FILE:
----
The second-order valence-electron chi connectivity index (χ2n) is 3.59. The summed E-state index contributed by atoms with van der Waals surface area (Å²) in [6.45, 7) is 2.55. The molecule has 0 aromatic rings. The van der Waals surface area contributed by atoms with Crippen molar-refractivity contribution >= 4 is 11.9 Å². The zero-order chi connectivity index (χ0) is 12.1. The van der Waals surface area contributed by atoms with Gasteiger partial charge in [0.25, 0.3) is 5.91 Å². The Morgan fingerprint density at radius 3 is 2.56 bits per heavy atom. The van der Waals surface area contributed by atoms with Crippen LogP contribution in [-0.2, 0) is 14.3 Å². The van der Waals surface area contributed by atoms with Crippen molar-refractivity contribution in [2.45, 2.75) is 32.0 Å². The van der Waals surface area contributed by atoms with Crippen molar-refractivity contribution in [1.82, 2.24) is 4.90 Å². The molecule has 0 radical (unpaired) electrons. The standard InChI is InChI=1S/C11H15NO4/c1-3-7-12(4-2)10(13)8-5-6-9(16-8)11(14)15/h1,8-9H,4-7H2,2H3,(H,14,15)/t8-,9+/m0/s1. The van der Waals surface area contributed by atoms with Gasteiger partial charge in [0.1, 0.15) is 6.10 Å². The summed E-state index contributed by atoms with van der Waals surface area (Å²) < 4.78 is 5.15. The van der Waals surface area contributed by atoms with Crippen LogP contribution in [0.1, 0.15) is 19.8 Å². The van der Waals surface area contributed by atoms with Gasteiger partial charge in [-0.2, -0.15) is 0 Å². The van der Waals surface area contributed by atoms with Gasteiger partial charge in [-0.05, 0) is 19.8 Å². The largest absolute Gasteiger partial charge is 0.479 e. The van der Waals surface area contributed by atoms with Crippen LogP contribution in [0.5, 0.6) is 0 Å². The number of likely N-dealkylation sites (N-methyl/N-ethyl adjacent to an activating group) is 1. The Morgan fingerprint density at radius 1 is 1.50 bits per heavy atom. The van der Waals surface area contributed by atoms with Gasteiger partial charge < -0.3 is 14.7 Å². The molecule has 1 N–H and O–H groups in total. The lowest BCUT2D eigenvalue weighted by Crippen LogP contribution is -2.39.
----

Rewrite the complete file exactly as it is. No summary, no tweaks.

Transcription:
The second-order valence-electron chi connectivity index (χ2n) is 3.59. The summed E-state index contributed by atoms with van der Waals surface area (Å²) in [6.45, 7) is 2.55. The molecule has 0 aromatic rings. The van der Waals surface area contributed by atoms with Crippen molar-refractivity contribution >= 4 is 11.9 Å². The zero-order chi connectivity index (χ0) is 12.1. The van der Waals surface area contributed by atoms with Gasteiger partial charge in [0.25, 0.3) is 5.91 Å². The Morgan fingerprint density at radius 3 is 2.56 bits per heavy atom. The van der Waals surface area contributed by atoms with Crippen LogP contribution in [-0.2, 0) is 14.3 Å². The van der Waals surface area contributed by atoms with Crippen molar-refractivity contribution in [2.45, 2.75) is 32.0 Å². The van der Waals surface area contributed by atoms with Crippen molar-refractivity contribution in [1.82, 2.24) is 4.90 Å². The molecule has 0 radical (unpaired) electrons. The standard InChI is InChI=1S/C11H15NO4/c1-3-7-12(4-2)10(13)8-5-6-9(16-8)11(14)15/h1,8-9H,4-7H2,2H3,(H,14,15)/t8-,9+/m0/s1. The van der Waals surface area contributed by atoms with Gasteiger partial charge in [0.1, 0.15) is 6.10 Å². The summed E-state index contributed by atoms with van der Waals surface area (Å²) < 4.78 is 5.15. The van der Waals surface area contributed by atoms with Crippen LogP contribution in [0.1, 0.15) is 19.8 Å². The van der Waals surface area contributed by atoms with Gasteiger partial charge in [-0.2, -0.15) is 0 Å². The van der Waals surface area contributed by atoms with Gasteiger partial charge in [-0.05, 0) is 19.8 Å². The largest absolute Gasteiger partial charge is 0.479 e. The van der Waals surface area contributed by atoms with Crippen LogP contribution in [0.5, 0.6) is 0 Å². The number of likely N-dealkylation sites (N-methyl/N-ethyl adjacent to an activating group) is 1. The Morgan fingerprint density at radius 1 is 1.50 bits per heavy atom. The van der Waals surface area contributed by atoms with Gasteiger partial charge < -0.3 is 14.7 Å². The molecule has 1 N–H and O–H groups in total. The lowest BCUT2D eigenvalue weighted by Crippen LogP contribution is -2.39.